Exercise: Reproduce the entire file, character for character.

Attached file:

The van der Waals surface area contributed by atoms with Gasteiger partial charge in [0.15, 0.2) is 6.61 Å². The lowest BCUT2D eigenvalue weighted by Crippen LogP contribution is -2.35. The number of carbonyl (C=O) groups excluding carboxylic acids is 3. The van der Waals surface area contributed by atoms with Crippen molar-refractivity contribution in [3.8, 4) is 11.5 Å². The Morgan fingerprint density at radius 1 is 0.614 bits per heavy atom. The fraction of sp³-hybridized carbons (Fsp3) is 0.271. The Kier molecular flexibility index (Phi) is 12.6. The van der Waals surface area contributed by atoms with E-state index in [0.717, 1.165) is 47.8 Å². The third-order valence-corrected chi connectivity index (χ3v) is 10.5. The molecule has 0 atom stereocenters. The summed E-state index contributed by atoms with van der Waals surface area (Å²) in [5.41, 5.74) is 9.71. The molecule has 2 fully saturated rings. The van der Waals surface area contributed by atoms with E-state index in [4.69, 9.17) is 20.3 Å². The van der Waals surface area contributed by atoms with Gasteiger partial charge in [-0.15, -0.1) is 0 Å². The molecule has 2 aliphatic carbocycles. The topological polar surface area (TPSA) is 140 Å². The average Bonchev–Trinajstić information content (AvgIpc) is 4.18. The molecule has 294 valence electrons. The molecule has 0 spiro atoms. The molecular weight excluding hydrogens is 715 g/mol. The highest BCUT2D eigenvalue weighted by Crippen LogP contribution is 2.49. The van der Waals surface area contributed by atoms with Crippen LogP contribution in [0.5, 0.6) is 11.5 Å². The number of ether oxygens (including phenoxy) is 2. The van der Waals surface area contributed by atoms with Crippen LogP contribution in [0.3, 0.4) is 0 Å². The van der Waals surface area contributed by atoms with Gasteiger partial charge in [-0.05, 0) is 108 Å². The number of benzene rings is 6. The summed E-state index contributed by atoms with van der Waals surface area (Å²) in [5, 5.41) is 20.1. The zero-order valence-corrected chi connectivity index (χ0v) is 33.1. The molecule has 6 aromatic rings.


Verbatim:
The van der Waals surface area contributed by atoms with Gasteiger partial charge in [0.15, 0.2) is 6.61 Å². The lowest BCUT2D eigenvalue weighted by Crippen LogP contribution is -2.35. The number of carbonyl (C=O) groups excluding carboxylic acids is 3. The van der Waals surface area contributed by atoms with Crippen molar-refractivity contribution in [3.8, 4) is 11.5 Å². The Morgan fingerprint density at radius 1 is 0.614 bits per heavy atom. The fraction of sp³-hybridized carbons (Fsp3) is 0.271. The Kier molecular flexibility index (Phi) is 12.6. The van der Waals surface area contributed by atoms with E-state index in [0.717, 1.165) is 47.8 Å². The third-order valence-corrected chi connectivity index (χ3v) is 10.5. The molecule has 0 atom stereocenters. The summed E-state index contributed by atoms with van der Waals surface area (Å²) in [5.41, 5.74) is 9.71. The molecule has 2 fully saturated rings. The van der Waals surface area contributed by atoms with E-state index in [4.69, 9.17) is 20.3 Å². The van der Waals surface area contributed by atoms with Gasteiger partial charge in [-0.15, -0.1) is 0 Å². The molecule has 2 aliphatic carbocycles. The topological polar surface area (TPSA) is 140 Å². The average Bonchev–Trinajstić information content (AvgIpc) is 4.18. The molecule has 294 valence electrons. The molecule has 0 spiro atoms. The molecular weight excluding hydrogens is 715 g/mol. The highest BCUT2D eigenvalue weighted by Crippen LogP contribution is 2.49. The van der Waals surface area contributed by atoms with Crippen LogP contribution in [0.5, 0.6) is 11.5 Å². The number of ether oxygens (including phenoxy) is 2. The van der Waals surface area contributed by atoms with Crippen LogP contribution in [0.3, 0.4) is 0 Å². The van der Waals surface area contributed by atoms with Gasteiger partial charge in [-0.05, 0) is 108 Å². The number of benzene rings is 6. The summed E-state index contributed by atoms with van der Waals surface area (Å²) in [5, 5.41) is 20.1. The zero-order valence-corrected chi connectivity index (χ0v) is 33.1. The molecule has 6 aromatic rings.